Recently, I was discussing with my friend about the health benefits of prayer. From what I have reviewed, the findings may surprise you. Regardless of background, economic level, and belief, prayer and meditation seems to contribute to a healthier existence.
The National Institute for Healthcare until a few years ago flat out refused to even review a study that had the word prayer in it. According to WebMD the NIH is now funding a study through their Frontier Medicine Initiative. The article, based on recent neurological studies, suggests that their is a definite link between prayer and health.
It is interesting to note that increased funding for these studies have almost doubled over the past 10 years. Dr. Harold Koenig, author of the Handbook of Religion and Health and the associate Professor of Medicine and Psychiatry at Duke University documents nearly 1200 studies. His findings show that people, who are prone to this practice, are stressed out less, get sick less, drink less, and are less angry.
He focused specifically on meditation to understand how mind affects the body. It is believed that by radiating loving-kindness to other human beings, nurtured a benefit to those it was directed to as well as the practitioner. That, this sharing practice has by all accounts produced amazing changes both in perception, depth, and health in the participants and has shown documented physical changes on MRI brain scans.
A study conducted at the University of Pennsylvania found, by repeating certain sounds and words called mantras (the Om) that the practitioner creates within himself, vibrations leading up to a change in consciousness, a “quietude” disconnecting the mind – body. When this happens, our limbic system which regulates relaxation becomes activated. This moves deeper still controlling our nervous system, heart rate, blood pressure, metabolism, and so on. Leading to being more relaxed, the body is now more evenly regulated.
While it may not be on bended knees or crossed legs, the expression of thankfulness, gratitude, a wish to be more gentle, less angry, addition of provisions for loved ones have all pointed to a hope or a target for that direction. I think we would all agree that the world is an amazing place full of wonders and impressive contributions. If nothing more, however the method, meditation and prayer can in fact lead to a healthier existence by simple psychological change.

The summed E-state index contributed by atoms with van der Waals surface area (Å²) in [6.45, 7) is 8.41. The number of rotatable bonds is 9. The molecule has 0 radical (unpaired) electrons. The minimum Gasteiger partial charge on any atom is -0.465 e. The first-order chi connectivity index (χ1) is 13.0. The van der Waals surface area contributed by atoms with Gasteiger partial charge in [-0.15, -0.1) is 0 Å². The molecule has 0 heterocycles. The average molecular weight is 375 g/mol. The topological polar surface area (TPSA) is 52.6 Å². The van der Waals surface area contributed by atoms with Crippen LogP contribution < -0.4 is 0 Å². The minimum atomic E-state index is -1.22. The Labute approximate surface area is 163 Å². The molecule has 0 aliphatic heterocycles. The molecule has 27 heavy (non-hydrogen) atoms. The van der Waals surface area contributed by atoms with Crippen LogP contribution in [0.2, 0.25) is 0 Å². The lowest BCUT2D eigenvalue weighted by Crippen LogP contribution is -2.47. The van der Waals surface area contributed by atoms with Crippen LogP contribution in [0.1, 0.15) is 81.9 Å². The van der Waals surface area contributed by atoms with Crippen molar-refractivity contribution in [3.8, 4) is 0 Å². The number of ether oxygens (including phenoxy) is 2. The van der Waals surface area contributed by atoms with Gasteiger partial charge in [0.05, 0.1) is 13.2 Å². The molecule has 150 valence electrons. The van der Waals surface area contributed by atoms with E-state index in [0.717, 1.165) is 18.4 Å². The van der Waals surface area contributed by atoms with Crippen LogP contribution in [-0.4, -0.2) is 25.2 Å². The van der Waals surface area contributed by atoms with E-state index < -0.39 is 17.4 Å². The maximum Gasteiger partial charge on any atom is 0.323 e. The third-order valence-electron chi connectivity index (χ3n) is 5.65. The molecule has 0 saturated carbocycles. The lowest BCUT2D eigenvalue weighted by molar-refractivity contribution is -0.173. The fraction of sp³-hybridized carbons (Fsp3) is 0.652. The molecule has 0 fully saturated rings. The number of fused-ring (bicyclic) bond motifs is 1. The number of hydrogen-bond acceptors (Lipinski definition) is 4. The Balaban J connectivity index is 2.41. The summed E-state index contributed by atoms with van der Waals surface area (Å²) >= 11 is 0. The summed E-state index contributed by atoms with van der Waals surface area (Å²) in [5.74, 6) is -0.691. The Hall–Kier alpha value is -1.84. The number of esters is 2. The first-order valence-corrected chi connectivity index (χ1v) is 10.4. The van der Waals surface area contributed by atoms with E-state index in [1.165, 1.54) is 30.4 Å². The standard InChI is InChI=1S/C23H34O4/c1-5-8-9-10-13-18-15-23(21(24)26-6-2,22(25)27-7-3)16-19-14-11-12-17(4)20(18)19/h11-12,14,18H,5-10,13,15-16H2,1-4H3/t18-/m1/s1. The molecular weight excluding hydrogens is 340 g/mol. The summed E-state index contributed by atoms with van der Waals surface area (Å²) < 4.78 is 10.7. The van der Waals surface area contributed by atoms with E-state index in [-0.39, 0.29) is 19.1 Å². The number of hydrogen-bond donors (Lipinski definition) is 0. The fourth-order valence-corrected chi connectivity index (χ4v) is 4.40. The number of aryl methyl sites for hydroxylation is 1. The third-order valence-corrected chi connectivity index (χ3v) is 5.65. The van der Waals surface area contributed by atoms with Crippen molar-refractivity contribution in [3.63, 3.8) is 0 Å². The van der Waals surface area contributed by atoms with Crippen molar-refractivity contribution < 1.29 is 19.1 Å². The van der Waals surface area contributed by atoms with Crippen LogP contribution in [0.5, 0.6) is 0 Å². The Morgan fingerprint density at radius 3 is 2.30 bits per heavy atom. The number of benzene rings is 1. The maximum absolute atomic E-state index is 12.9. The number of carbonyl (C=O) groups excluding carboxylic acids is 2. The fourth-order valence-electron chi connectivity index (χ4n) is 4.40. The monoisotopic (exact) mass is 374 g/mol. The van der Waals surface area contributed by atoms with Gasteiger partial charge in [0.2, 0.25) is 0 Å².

Advancement and resolution should be in everyone’s vocabulary. To desire and contribute to a better world whatever the technique is necessary, the more on board this ship, the better. There is an agreement in each that suggests by participating in an earnest hope, whether individually or collectively and whatever word is chosen to describe it, the same conclusion is reached.
True Life Story of Mr. Y
The older gentleman I will call Mr. Y grew up in a church home and wandered away from most of the practices he had learned as a young boy, but mentioned how throughout his life he has always had an internal dialog. He started drinking heavily and as a result, lost his family, job, and self worth. He said that he had been silently crying out during that time for help but no-one lifted a finger. Everyone was too busy pointing one.
He referenced his last evening of drinking and during a blackout, he came to believe the power of healing. Now I don’t know if his story holds truth, there is no obvious reason for me to doubt him but before me, stood a man dressed professionally who spoke articulately and insisted that he was given health and freedom from alcoholism from the sincere quiet prayers that were made.
In the West the majority of folks are familiar with the terms prayer and meditation. As more and more findings from studies about the positive effects of change because of these practices are released, the indication is that “prayer” can support health – thereby giving life. The offset of stress, an increase in trust, further development with self control are changes we could all use. We eat foods that are healthy, we exercise, and get the recommended amounts of rest. Maybe we could add an additional activity as well. Prayer and meditation does not appear to have a downside.
Featured photo credit: Ed Gregory via stokpic.com